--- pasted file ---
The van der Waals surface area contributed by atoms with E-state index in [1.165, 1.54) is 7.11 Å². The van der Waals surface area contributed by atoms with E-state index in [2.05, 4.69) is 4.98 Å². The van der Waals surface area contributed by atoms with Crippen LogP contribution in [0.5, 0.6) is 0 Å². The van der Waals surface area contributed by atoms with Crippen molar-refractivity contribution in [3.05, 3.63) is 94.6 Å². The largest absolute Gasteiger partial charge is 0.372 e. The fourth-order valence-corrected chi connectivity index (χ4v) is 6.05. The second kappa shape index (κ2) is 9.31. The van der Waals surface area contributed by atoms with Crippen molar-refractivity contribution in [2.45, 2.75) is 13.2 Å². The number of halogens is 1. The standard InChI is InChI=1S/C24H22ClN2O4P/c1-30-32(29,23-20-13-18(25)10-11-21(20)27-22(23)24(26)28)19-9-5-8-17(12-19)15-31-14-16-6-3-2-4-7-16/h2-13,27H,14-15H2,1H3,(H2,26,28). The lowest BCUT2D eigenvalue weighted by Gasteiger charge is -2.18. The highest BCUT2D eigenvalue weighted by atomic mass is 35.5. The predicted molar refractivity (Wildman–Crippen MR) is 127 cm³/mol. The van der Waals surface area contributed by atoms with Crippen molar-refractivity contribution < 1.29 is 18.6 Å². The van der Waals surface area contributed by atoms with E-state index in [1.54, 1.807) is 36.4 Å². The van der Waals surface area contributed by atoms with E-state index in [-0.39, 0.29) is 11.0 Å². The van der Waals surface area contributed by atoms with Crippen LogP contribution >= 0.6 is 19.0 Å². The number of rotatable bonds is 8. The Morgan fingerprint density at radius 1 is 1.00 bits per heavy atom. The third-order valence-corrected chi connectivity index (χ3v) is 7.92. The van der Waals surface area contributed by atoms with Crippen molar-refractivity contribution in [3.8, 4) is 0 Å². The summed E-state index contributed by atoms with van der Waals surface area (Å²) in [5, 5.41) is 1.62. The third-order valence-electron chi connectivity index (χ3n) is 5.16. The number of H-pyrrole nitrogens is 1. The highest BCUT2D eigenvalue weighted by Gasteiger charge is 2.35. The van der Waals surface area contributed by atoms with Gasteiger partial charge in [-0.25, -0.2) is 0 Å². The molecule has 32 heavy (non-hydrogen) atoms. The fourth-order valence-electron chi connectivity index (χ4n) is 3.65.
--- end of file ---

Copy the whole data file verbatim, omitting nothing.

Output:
The van der Waals surface area contributed by atoms with E-state index in [1.165, 1.54) is 7.11 Å². The van der Waals surface area contributed by atoms with E-state index in [2.05, 4.69) is 4.98 Å². The van der Waals surface area contributed by atoms with Crippen LogP contribution in [0.5, 0.6) is 0 Å². The van der Waals surface area contributed by atoms with Crippen molar-refractivity contribution in [3.05, 3.63) is 94.6 Å². The largest absolute Gasteiger partial charge is 0.372 e. The fourth-order valence-corrected chi connectivity index (χ4v) is 6.05. The second kappa shape index (κ2) is 9.31. The van der Waals surface area contributed by atoms with Crippen molar-refractivity contribution in [2.45, 2.75) is 13.2 Å². The number of halogens is 1. The standard InChI is InChI=1S/C24H22ClN2O4P/c1-30-32(29,23-20-13-18(25)10-11-21(20)27-22(23)24(26)28)19-9-5-8-17(12-19)15-31-14-16-6-3-2-4-7-16/h2-13,27H,14-15H2,1H3,(H2,26,28). The lowest BCUT2D eigenvalue weighted by Gasteiger charge is -2.18. The highest BCUT2D eigenvalue weighted by atomic mass is 35.5. The predicted molar refractivity (Wildman–Crippen MR) is 127 cm³/mol. The van der Waals surface area contributed by atoms with Crippen molar-refractivity contribution < 1.29 is 18.6 Å². The van der Waals surface area contributed by atoms with E-state index in [1.54, 1.807) is 36.4 Å². The van der Waals surface area contributed by atoms with E-state index in [-0.39, 0.29) is 11.0 Å². The van der Waals surface area contributed by atoms with Crippen LogP contribution >= 0.6 is 19.0 Å². The number of rotatable bonds is 8. The Morgan fingerprint density at radius 1 is 1.00 bits per heavy atom. The third-order valence-corrected chi connectivity index (χ3v) is 7.92. The van der Waals surface area contributed by atoms with Crippen molar-refractivity contribution in [3.8, 4) is 0 Å². The summed E-state index contributed by atoms with van der Waals surface area (Å²) in [5, 5.41) is 1.62. The third-order valence-electron chi connectivity index (χ3n) is 5.16. The number of H-pyrrole nitrogens is 1. The highest BCUT2D eigenvalue weighted by Gasteiger charge is 2.35. The van der Waals surface area contributed by atoms with Gasteiger partial charge in [-0.25, -0.2) is 0 Å². The molecule has 32 heavy (non-hydrogen) atoms. The fourth-order valence-electron chi connectivity index (χ4n) is 3.65.